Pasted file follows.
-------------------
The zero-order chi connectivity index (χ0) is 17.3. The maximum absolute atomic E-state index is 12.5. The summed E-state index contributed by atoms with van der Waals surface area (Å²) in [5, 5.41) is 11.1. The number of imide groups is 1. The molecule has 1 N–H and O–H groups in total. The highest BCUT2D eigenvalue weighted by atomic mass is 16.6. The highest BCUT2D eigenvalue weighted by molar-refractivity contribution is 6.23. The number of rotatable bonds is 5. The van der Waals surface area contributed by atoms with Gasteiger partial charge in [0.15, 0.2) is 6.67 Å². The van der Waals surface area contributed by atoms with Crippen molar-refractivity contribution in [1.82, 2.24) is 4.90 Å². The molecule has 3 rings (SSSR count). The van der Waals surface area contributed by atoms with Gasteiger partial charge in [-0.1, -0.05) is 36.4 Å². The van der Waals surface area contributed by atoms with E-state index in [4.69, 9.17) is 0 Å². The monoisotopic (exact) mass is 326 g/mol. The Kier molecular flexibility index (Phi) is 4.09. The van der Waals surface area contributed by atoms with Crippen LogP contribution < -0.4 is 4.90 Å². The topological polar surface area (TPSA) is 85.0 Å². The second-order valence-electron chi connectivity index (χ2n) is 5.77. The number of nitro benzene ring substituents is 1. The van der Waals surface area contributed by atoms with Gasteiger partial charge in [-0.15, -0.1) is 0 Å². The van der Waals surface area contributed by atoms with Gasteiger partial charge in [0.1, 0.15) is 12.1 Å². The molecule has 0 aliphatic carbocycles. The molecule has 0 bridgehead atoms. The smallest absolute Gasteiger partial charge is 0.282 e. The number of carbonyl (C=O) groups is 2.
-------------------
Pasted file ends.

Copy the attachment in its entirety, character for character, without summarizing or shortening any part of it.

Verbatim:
The zero-order chi connectivity index (χ0) is 17.3. The maximum absolute atomic E-state index is 12.5. The summed E-state index contributed by atoms with van der Waals surface area (Å²) in [5, 5.41) is 11.1. The number of imide groups is 1. The molecule has 1 N–H and O–H groups in total. The highest BCUT2D eigenvalue weighted by atomic mass is 16.6. The highest BCUT2D eigenvalue weighted by molar-refractivity contribution is 6.23. The number of rotatable bonds is 5. The van der Waals surface area contributed by atoms with Gasteiger partial charge in [0.15, 0.2) is 6.67 Å². The van der Waals surface area contributed by atoms with Crippen molar-refractivity contribution in [1.82, 2.24) is 4.90 Å². The molecule has 3 rings (SSSR count). The van der Waals surface area contributed by atoms with Gasteiger partial charge in [-0.1, -0.05) is 36.4 Å². The van der Waals surface area contributed by atoms with E-state index in [4.69, 9.17) is 0 Å². The monoisotopic (exact) mass is 326 g/mol. The Kier molecular flexibility index (Phi) is 4.09. The van der Waals surface area contributed by atoms with Crippen LogP contribution < -0.4 is 4.90 Å². The topological polar surface area (TPSA) is 85.0 Å². The second-order valence-electron chi connectivity index (χ2n) is 5.77. The number of nitro benzene ring substituents is 1. The van der Waals surface area contributed by atoms with Gasteiger partial charge in [-0.15, -0.1) is 0 Å². The van der Waals surface area contributed by atoms with Gasteiger partial charge in [0.1, 0.15) is 12.1 Å². The molecule has 0 aliphatic carbocycles. The molecule has 0 bridgehead atoms. The smallest absolute Gasteiger partial charge is 0.282 e. The number of carbonyl (C=O) groups is 2.